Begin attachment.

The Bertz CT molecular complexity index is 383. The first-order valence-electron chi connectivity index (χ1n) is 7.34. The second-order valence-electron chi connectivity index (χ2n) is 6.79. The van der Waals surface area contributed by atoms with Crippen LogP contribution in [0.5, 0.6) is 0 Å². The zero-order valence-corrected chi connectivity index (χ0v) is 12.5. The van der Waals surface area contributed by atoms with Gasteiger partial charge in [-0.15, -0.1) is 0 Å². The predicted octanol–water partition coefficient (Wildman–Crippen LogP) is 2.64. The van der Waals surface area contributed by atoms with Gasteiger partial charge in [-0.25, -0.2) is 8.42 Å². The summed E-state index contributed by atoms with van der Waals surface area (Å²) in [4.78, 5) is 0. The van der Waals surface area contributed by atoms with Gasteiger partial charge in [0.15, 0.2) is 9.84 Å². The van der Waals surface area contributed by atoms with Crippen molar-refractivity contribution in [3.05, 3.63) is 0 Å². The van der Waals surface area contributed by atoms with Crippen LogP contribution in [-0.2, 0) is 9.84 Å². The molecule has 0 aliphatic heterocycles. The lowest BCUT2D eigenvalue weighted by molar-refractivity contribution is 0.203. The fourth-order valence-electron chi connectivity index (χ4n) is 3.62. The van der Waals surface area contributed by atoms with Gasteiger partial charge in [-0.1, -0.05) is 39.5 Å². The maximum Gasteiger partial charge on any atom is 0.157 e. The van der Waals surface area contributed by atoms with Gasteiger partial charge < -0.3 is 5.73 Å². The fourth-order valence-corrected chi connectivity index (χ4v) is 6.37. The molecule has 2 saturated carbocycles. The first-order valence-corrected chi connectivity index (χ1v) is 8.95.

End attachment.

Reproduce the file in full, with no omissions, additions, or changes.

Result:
The Bertz CT molecular complexity index is 383. The first-order valence-electron chi connectivity index (χ1n) is 7.34. The second-order valence-electron chi connectivity index (χ2n) is 6.79. The van der Waals surface area contributed by atoms with Crippen LogP contribution in [0.5, 0.6) is 0 Å². The zero-order valence-corrected chi connectivity index (χ0v) is 12.5. The van der Waals surface area contributed by atoms with Gasteiger partial charge in [-0.15, -0.1) is 0 Å². The predicted octanol–water partition coefficient (Wildman–Crippen LogP) is 2.64. The van der Waals surface area contributed by atoms with Gasteiger partial charge in [-0.25, -0.2) is 8.42 Å². The summed E-state index contributed by atoms with van der Waals surface area (Å²) in [4.78, 5) is 0. The van der Waals surface area contributed by atoms with Gasteiger partial charge in [0.15, 0.2) is 9.84 Å². The van der Waals surface area contributed by atoms with Crippen molar-refractivity contribution in [3.05, 3.63) is 0 Å². The van der Waals surface area contributed by atoms with Crippen LogP contribution in [-0.2, 0) is 9.84 Å². The molecule has 0 aliphatic heterocycles. The lowest BCUT2D eigenvalue weighted by molar-refractivity contribution is 0.203. The fourth-order valence-electron chi connectivity index (χ4n) is 3.62. The van der Waals surface area contributed by atoms with Gasteiger partial charge in [-0.1, -0.05) is 39.5 Å². The maximum Gasteiger partial charge on any atom is 0.157 e. The van der Waals surface area contributed by atoms with Gasteiger partial charge < -0.3 is 5.73 Å². The fourth-order valence-corrected chi connectivity index (χ4v) is 6.37. The molecule has 2 saturated carbocycles. The first-order valence-corrected chi connectivity index (χ1v) is 8.95.